The smiles from the kitchen were genuine, and I didn't know how to react, so I just stood there, staring. It was like seeing old friends - or family - whom you haven't seen in ages and are happy to see you. But I haven't met these women before, and this joy they were experiencing was something new for me. It wasn't politeness or fake smiles. It was gratitude, the type of gratitude that touches your heart too. After I understood that, I smiled back, and one of them showed me the way to the church. "You will wait there until Maica Mina comes to talk to you. The room is too cold to be in at the moment. You can read something in the church for a bit, and at six, you will have dinner. How does that sound?"
"It sounds like a good plan."
I said hello to the sister in the church, and the same joy inundated the space between us. "You're here for the mass?"
I nodded in agreement.
"How much joy!"
I received a book about the life of a saint, and a couple of minutes later - ten or twenty, or maybe more - someone asked me from afar what am I reading. I explained in a loud voice, and then she asked: "Where are you from?"
I couldn't see her face - the church was in complete darkness, and a few candles were throwing a soft glow, and my reading lamp was only illuminating my book.
"So it is you! You're here."
And then I recognized Maica Mina.
"I'm so happy!"
"You said I could come to spend some nights here. So here I am."
"I did. You're here more than a couple of hours then?"
"If there is a place for me here, yes."
"Of course there it is. Come, I'm going to show you to your room! You'll need to make the fire in the stove furnace. These are the guest rooms. There's no central heating here. And the bathroom is here; there's no hot water unless we make the fire and..." She looked at me to see if I was bothered by these inconveniences.
I wasn't. "All good. I'm here to pray."
I knew it's not going to be easy, but when I heard that one of my favorite priests is officiating, I was determined to stay for as long as I could.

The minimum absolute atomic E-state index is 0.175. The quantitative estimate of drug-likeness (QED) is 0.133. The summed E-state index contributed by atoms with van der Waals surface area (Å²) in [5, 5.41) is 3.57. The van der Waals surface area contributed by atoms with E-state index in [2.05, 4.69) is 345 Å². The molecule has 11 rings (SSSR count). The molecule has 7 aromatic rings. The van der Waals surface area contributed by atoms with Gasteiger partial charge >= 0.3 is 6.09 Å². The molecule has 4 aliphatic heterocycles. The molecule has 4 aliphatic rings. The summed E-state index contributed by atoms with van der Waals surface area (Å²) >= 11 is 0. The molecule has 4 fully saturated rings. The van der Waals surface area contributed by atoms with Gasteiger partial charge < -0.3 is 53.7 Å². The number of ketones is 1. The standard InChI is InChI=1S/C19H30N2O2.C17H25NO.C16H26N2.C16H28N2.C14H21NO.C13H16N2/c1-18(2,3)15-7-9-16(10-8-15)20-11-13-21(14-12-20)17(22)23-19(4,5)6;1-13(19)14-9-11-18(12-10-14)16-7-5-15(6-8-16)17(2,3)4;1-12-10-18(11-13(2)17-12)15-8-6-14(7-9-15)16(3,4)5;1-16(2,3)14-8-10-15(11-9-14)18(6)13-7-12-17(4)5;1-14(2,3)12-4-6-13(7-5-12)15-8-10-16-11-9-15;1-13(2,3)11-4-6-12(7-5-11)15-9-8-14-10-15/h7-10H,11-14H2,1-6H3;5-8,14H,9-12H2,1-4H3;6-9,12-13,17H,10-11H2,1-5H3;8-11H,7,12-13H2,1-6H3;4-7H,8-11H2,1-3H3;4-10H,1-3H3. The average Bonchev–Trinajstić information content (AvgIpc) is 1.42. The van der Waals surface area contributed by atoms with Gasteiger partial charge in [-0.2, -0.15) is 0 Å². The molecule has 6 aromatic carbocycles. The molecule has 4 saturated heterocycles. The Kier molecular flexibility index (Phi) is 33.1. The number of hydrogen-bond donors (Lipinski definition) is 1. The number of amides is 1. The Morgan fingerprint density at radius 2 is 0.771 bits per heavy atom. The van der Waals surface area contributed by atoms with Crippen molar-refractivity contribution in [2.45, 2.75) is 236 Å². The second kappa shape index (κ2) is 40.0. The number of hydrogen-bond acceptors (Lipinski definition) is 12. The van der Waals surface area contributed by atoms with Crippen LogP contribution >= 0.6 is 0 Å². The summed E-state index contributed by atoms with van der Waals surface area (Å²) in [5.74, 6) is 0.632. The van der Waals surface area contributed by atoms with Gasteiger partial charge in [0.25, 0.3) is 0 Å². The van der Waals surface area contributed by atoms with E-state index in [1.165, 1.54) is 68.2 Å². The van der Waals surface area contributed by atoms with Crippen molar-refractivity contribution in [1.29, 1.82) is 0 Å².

The only problem was that I was going to have a roommate, a woman I met at dinner time. She had a long, thin, pointed nose, and the pale blue eyes weren't balancing her long face. I could only read pain, suffering, and discomfort in her. She was around 75 years old, and I didn't want to make any type of conversation. I was there to pray, and nothing more.
"I'm fasting, so the meal has to be vegan," she said to the nun who brought us food.
"Everything is vegan," the sister replied.
It's not like in a convent you have the meal of the day or get to pick from a fancy menu. You eat what's on the table, or you don't, the rules for guests are simple. "Ciorba de cartofi" was the first meal. Tasty, but not delicious - potatoes, water, oil, and some herbs.
My soon-to-be roommate asked me to taste the second course - rice with potatoes - and see if it's vegan. "You can tell from the taste," she said. She was staring at me, wanting to find a clear answer, so I didn't repeat what the nun who brought us the food already said.
"It's rice with oil and salt, and here are some pickles. All vegan."
I ate a bit, although it wasn't delicious by any means.
"Can I have tea?" My roommate asked after finishing the meal.
"Here's some dessert. Also vegan." The sister said.
"Uuuhm, the food was delicious," my roommate added after she received her tea.
"Delicious, you say?! It's only rice; I wouldn't call that delicious." The votaress concluded.
I only said "thank you for dinner" and grabbed a piece of "cozonac."
And now the story began to be unwrapped. My roommate told me that she was sick for the Christmas holidays, and probably God is punishing for her sins. I didn't ask why or how, but she didn't care. She had a story to tell, and I was her only audience.
<how could I know anything about her?!? I just met her. Agh.>
"...so I didn't receive any visitors and decided to eat the oranges by myself."
<what a boring story>
"But I don't think they were fresh, and I ate them all. It was more than a kilo."
"So I think God is punishing me for my sins. My sins."